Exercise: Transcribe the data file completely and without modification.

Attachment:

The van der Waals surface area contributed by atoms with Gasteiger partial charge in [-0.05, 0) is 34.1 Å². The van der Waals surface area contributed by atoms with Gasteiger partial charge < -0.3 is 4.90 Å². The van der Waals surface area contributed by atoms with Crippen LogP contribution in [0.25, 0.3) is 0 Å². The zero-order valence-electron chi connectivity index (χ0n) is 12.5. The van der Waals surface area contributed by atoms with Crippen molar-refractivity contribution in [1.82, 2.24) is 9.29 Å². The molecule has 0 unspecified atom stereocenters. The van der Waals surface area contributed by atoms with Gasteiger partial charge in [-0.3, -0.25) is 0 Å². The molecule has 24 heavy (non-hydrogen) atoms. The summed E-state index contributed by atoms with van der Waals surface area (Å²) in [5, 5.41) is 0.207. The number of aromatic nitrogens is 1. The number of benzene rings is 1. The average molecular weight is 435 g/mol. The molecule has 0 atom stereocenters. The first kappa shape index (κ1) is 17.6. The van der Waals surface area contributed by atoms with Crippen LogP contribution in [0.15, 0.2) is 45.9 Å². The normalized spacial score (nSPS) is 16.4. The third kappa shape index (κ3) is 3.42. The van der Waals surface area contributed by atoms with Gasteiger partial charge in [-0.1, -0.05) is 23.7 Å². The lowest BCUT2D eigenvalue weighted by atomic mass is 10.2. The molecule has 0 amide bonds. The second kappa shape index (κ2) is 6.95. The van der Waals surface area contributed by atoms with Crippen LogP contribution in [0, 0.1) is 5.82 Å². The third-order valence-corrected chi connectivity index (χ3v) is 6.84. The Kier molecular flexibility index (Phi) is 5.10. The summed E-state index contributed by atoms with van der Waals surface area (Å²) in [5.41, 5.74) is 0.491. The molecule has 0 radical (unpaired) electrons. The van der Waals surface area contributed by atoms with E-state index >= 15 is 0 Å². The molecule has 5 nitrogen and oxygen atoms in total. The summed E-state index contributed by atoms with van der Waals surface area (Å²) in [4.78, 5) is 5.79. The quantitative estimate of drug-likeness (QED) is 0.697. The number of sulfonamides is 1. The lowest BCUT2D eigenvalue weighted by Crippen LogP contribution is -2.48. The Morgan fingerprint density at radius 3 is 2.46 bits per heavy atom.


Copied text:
The van der Waals surface area contributed by atoms with Gasteiger partial charge in [-0.05, 0) is 34.1 Å². The van der Waals surface area contributed by atoms with Gasteiger partial charge < -0.3 is 4.90 Å². The van der Waals surface area contributed by atoms with Crippen LogP contribution in [0.25, 0.3) is 0 Å². The zero-order valence-electron chi connectivity index (χ0n) is 12.5. The van der Waals surface area contributed by atoms with Crippen molar-refractivity contribution in [1.82, 2.24) is 9.29 Å². The molecule has 0 unspecified atom stereocenters. The van der Waals surface area contributed by atoms with Gasteiger partial charge in [-0.3, -0.25) is 0 Å². The molecule has 24 heavy (non-hydrogen) atoms. The summed E-state index contributed by atoms with van der Waals surface area (Å²) in [5, 5.41) is 0.207. The number of aromatic nitrogens is 1. The number of benzene rings is 1. The average molecular weight is 435 g/mol. The molecule has 0 atom stereocenters. The first kappa shape index (κ1) is 17.6. The van der Waals surface area contributed by atoms with Crippen LogP contribution in [0.15, 0.2) is 45.9 Å². The normalized spacial score (nSPS) is 16.4. The third kappa shape index (κ3) is 3.42. The van der Waals surface area contributed by atoms with Gasteiger partial charge in [-0.1, -0.05) is 23.7 Å². The lowest BCUT2D eigenvalue weighted by atomic mass is 10.2. The molecule has 0 amide bonds. The second kappa shape index (κ2) is 6.95. The van der Waals surface area contributed by atoms with Crippen LogP contribution in [0, 0.1) is 5.82 Å². The third-order valence-corrected chi connectivity index (χ3v) is 6.84. The Kier molecular flexibility index (Phi) is 5.10. The summed E-state index contributed by atoms with van der Waals surface area (Å²) in [5.41, 5.74) is 0.491. The molecule has 0 radical (unpaired) electrons. The van der Waals surface area contributed by atoms with E-state index >= 15 is 0 Å². The molecule has 5 nitrogen and oxygen atoms in total. The summed E-state index contributed by atoms with van der Waals surface area (Å²) in [4.78, 5) is 5.79. The quantitative estimate of drug-likeness (QED) is 0.697. The number of sulfonamides is 1. The lowest BCUT2D eigenvalue weighted by Crippen LogP contribution is -2.48. The Morgan fingerprint density at radius 3 is 2.46 bits per heavy atom.